on June 12, 2009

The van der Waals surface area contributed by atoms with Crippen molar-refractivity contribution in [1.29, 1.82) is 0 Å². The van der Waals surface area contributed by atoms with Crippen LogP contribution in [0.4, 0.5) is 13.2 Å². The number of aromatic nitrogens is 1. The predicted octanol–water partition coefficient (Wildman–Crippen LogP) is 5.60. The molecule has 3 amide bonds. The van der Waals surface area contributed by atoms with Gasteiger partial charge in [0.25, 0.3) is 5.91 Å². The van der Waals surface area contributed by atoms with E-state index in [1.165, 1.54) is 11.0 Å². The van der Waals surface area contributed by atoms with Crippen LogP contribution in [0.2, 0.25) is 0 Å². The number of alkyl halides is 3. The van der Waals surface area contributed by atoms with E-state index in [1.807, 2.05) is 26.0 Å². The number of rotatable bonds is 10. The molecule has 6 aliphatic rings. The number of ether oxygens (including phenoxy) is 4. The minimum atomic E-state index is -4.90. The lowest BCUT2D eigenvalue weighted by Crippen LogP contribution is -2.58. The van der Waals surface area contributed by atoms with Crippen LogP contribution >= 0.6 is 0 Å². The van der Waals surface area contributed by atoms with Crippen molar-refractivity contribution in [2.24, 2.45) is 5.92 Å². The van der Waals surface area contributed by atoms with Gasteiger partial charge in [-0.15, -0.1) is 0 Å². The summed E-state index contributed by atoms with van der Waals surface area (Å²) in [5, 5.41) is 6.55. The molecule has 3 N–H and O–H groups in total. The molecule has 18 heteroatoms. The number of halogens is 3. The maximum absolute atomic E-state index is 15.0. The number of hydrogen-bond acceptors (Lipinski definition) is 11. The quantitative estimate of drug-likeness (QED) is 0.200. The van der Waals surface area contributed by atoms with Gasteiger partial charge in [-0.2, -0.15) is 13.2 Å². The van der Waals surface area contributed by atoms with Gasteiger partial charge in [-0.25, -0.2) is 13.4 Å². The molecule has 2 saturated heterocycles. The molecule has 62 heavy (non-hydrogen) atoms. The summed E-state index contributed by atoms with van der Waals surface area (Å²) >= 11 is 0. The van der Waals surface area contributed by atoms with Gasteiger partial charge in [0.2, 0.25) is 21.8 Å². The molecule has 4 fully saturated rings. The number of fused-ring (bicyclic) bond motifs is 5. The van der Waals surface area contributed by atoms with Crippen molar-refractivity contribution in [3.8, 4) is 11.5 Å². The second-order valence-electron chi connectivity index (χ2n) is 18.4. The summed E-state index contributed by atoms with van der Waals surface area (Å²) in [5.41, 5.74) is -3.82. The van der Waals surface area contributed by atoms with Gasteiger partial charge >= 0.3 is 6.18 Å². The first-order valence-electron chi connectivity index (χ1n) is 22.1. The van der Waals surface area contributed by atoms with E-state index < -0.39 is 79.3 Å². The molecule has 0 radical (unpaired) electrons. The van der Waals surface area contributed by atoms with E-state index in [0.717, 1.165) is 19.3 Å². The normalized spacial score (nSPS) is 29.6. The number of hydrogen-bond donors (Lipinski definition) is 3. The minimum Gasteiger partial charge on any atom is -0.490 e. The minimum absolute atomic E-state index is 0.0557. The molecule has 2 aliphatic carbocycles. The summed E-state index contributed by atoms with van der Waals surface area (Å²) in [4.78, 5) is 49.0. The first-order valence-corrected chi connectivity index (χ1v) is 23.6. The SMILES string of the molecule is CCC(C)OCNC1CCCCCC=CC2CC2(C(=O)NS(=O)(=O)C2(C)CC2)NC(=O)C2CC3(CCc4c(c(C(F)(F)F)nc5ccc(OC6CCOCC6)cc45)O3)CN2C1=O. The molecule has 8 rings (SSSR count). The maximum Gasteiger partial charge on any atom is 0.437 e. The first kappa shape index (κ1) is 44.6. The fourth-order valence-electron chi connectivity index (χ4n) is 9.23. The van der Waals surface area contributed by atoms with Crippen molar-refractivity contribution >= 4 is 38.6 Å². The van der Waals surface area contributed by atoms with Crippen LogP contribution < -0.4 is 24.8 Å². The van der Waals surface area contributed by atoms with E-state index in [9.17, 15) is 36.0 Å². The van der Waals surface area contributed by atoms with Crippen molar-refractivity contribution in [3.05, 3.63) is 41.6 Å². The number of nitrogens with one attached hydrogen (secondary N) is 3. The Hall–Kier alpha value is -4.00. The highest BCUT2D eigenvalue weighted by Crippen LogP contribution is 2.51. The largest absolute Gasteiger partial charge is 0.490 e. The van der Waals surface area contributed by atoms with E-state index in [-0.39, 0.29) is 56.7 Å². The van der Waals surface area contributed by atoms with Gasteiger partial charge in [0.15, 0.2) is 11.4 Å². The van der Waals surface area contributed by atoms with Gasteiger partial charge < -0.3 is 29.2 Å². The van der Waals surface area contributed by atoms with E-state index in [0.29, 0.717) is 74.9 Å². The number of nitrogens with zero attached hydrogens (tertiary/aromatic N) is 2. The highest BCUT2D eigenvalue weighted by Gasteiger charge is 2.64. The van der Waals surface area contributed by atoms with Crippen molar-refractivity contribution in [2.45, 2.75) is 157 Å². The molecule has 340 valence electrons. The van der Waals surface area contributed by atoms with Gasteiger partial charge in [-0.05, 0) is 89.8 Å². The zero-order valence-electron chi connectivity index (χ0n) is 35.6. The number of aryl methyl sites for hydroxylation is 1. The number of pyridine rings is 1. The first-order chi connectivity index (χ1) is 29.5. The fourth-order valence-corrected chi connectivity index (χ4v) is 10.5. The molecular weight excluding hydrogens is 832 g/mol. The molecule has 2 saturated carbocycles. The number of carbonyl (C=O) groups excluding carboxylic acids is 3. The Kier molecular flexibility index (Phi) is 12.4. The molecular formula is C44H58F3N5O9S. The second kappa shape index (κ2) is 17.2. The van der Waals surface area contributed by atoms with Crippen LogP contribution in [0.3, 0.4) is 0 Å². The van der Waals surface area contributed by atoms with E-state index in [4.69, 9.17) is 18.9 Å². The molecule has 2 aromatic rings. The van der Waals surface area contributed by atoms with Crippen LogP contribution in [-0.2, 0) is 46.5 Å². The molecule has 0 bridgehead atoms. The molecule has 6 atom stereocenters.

Second City is now more than just a theater, but it originated in Chicago’s Old Town neighborhood in 1959. The enterprise has expanded to several other cities, including Toronto and Los Angeles, has produced television programs in both the United States and Canada including SCTV, Second City Presents, and Next Comedy Legend. Second City has been a starting point for numerous well know comedians, award winning actors, directors, and others in show business. The program lists notable alumni including John Belushi, Bill Murray, Dan Ackroyd and more recently, Tina Fey and Amy Poehler.A trip to watch a Second City performance seemed like a great opportunity for a fun night and perhaps a chance to watch a future show business star.We ordered our tickets online (www.secondcity.com/?id=theatres/chicago/mainstage) for "America: All Better" on the main stage, described as a revue for post-Obama America. The tickets seemed like a steal at $20. We arrived about 45 minutes before the show was to start in order to pick up our tickets and get seats. There is only general admission, no reserved seats. The website and ticket information explained that the show was cabaret style with four to six people seated at a table. It turns out that is not entirely correct. The two of us were seated with a small table between us. Some others were seated at bigger tables of six but those who arrived later had no table at all. The seats are close together, not quite like a dinner theater set up. As we wanted to take advantage of the alcohol and appetizer menu, we were glad we arrived early enough to get a table. The theater has servers to take orders for alcohol and food. We had eaten a late lunch so the menu of appetizers, pizza and paninis suited us for a light supper.The venue is rather small which made it feel more intimate and casual. We were seated two rows from the stage so got a very good view of the performers. The show itself was very entertaining as it contrasted the optimism of the new presidential era with the problems of the economy and the environment. The mix of song and skits was funny, even the inside jokes about Chicago’s transit system and skewering of the mayor were delivered so that visitors like us could get the humour. One sketch involved a cast member as a Russian gymnast, doing an actual balance routine around the cocktails on the rail in the middle of the audience. At one point, a patron pours a drink into her upside-down mouth. The improv pieces as the encore were more of a mixed success but still fun to watch. A few bits had sexual content so not what every parent would want to watch with their children, but we saw no children in the audience. All in all, we thoroughly enjoyed our evening.
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